|Lecture title||Section||Posted||Likely dates|
|Introduction||1 & 2||1/21||1/22|
|HTML5||1 & 2||1/21||1/24|
|Starting a Project||1 & 2||1/3||1/29 - 2/12|
|CSS||1 & 2||1/3||2/19 - 3/5|
|Site Structure||1 & 2||1/3||3/7 - 3/21|
|Information Architecture - James English||1||3/27||3/26|
|Page Layout - Trung Cao||1||3/25||3/26|
|Web Design Paradigms - Brian Kuehl||2||3/31||3/28|
|Usability - Dave Wyman||2||4/1||3/28|
|Navigation - Joe Rogers||1||3/28||3/28|
|Navigation - Zak Walker||1||3/28||3/28|
|User Interfaces - Sean Graham||1||3/31||3/28|
|Mobile Web Design - Nick Turi||2||4/11||4/2|
|Typography - Ken Johnson||2||4/9||4/2|
|Imagery - Connor McGurn||2||4/4||4/2|
|Usability Testing - Ryan Turner||1||4/2||4/2|
|Color Theory - Brandon Schwarzer||2||4/4||4/4|
|Web Writing - Chelsea Cyester||2||4/5||4/4|
|Web Typography - Ben Cook||1||4/4||4/4|
|Imagery - Brian O’Brien||1||4/4||4/4|
|Imagery - John Costa||1||4/4||4/4|
|Search Engine Optimization - Jordan Donovan||2||4/10||4/11|
|CSS3 - Dan McGloughlin||2||4/10||4/11|
|Color Theory - Vinny Fazzolari||1||4/11||4/11|
|Color Theory - James Coddington||1||4/10||4/11|
|Time-based Media - Steve Clark||1||4/11||4/11|
|Time-based Media - Michael Dixey||1||4/18||4/16|
|Web Writing - Logan Henderson||1||4/18||4/16|
|Flash - Taylor Puksta||1||4/18||4/18|
Above are links which you may use to download the PowerPoint presentations I will be using in lecture.
While there are numerous advantages to making notes available in this way, there are also some potential disadvantages.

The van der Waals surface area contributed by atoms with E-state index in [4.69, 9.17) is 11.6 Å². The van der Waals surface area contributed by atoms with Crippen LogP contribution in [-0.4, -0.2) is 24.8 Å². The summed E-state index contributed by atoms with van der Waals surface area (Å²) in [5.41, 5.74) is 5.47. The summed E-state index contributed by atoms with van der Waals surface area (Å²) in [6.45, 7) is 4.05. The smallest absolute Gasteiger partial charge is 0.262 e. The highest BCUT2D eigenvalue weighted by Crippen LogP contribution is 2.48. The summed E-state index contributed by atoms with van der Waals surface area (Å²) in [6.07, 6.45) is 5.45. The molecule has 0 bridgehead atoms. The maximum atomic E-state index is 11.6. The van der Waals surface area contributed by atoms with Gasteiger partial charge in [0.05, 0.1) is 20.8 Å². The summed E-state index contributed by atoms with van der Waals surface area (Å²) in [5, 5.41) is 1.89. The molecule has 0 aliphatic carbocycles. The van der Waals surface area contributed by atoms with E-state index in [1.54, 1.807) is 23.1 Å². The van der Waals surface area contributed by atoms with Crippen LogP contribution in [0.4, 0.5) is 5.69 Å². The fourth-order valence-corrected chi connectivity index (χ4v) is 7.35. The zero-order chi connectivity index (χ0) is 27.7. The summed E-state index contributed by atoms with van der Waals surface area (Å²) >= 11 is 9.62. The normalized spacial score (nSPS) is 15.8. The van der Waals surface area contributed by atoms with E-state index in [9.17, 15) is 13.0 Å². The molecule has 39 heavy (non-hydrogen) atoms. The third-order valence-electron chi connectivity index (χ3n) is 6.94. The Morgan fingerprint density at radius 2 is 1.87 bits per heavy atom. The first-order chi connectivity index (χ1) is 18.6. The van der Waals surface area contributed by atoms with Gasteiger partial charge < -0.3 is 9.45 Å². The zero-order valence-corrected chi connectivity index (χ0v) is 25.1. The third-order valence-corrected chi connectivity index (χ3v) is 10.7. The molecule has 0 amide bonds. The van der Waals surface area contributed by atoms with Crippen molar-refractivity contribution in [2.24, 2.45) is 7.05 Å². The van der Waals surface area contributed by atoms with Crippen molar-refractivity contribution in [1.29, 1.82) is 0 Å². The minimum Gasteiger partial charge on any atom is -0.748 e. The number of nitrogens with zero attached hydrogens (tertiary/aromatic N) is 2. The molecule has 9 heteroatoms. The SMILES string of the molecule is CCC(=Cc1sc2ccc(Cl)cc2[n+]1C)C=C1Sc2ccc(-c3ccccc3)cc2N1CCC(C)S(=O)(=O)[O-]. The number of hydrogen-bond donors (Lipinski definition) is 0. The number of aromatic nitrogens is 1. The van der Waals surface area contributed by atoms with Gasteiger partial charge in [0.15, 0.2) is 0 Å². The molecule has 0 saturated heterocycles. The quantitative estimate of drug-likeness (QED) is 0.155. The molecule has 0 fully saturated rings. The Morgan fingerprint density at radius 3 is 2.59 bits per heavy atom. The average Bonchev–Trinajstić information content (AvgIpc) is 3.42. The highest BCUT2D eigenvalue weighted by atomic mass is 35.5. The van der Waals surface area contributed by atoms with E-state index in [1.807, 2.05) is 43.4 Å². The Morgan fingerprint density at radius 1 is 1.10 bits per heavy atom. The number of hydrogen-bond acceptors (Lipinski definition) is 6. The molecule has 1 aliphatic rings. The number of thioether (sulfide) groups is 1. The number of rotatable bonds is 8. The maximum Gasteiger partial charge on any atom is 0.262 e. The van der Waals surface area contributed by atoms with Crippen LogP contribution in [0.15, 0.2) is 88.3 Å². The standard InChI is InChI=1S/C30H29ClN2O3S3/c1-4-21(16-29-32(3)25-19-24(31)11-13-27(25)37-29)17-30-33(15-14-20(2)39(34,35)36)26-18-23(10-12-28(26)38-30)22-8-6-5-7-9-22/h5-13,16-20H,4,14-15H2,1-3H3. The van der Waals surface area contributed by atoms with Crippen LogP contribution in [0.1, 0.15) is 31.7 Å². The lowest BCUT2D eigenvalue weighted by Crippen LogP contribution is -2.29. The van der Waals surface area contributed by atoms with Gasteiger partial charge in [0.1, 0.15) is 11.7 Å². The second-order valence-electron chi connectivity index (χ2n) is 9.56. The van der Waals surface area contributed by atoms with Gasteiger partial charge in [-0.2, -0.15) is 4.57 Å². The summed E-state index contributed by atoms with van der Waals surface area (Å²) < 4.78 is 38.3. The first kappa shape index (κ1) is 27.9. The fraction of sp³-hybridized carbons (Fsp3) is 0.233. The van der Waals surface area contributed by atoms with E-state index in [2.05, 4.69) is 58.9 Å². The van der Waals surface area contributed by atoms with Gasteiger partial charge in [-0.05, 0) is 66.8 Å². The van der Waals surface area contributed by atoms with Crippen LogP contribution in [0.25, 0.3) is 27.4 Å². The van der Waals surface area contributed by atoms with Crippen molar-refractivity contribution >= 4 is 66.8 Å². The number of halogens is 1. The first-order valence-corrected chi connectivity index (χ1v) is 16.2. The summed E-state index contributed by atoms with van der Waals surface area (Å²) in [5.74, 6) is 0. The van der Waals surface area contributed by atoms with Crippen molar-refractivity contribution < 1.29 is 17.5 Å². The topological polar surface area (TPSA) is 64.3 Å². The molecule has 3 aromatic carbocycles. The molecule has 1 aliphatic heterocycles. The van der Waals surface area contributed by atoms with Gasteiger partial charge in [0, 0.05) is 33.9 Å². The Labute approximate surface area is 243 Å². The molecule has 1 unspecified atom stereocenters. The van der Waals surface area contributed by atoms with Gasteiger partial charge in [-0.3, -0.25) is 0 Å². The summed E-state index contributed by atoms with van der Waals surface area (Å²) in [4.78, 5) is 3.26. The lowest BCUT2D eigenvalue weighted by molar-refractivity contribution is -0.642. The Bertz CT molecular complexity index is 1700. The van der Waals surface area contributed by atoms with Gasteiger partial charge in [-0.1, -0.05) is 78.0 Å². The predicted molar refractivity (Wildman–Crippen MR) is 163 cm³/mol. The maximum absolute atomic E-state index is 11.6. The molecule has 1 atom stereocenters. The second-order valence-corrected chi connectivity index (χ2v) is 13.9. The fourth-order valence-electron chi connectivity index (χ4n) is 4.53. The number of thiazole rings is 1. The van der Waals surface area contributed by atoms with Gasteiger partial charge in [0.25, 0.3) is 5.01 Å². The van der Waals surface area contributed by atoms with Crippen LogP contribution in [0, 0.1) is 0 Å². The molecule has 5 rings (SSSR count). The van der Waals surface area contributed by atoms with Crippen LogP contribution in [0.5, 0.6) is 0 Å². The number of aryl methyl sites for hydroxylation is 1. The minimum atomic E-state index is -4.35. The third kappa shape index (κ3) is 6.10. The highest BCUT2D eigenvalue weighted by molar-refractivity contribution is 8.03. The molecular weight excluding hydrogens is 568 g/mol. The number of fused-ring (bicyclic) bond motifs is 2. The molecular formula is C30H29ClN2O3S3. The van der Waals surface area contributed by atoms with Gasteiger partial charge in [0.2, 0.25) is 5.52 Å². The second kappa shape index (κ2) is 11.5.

First, some students may feel that readily downloadable notes make attendance at lectures unnecessary. To combat this, I have structured the grading so that a lack of attendance at lectures will directly impact your grade in the course.
Second, the notes are intended to eliminate a significant portion of your note-taking burden. However, lectures are likely to include material that is not expressly stated in the notes. For this reason, most students will likely find it useful to take their own notes in addition to those provided. This, of course, also means that simply reading the provided notes will generally not be a sufficient substitute for a missed lecture.
I will not be handing out printed copies of the notes at the start of each lecture. I will, however, make the notes available to you on this page as downloadable PowerPoint presentations. I strongly recommend that you download and print the notes before each lecture and bring them with you to class. This will allow you to follow along and annotate the notes as you see fit during lecture. I will not wait for individuals to copy each slide into their notes by hand in its entirety. If you prefer to summarize my lectures in your own words, instead, feel free to do so.
In order to print the PowerPoint presentations, you will need access to a computer with PowerPoint (or the PowerPoint Viewer) installed. If your computer does not have this software (and you cannot install it yourself), your best bet would be to use a computer in one of the public computer clusters on campus.
A single PowerPoint presentation will typically be used in several lectures. Above you will find links to the PowerPoint presentations currently available. For each presentation, you can see the date on which they were most recently posted (so you can tell if they’ve been updated) and the date(s) on which you’ll most likely need those notes for lecture.
The notes are also password protected in order to limit access to students enrolled in the class. You will be provided with a working username and password during lecture.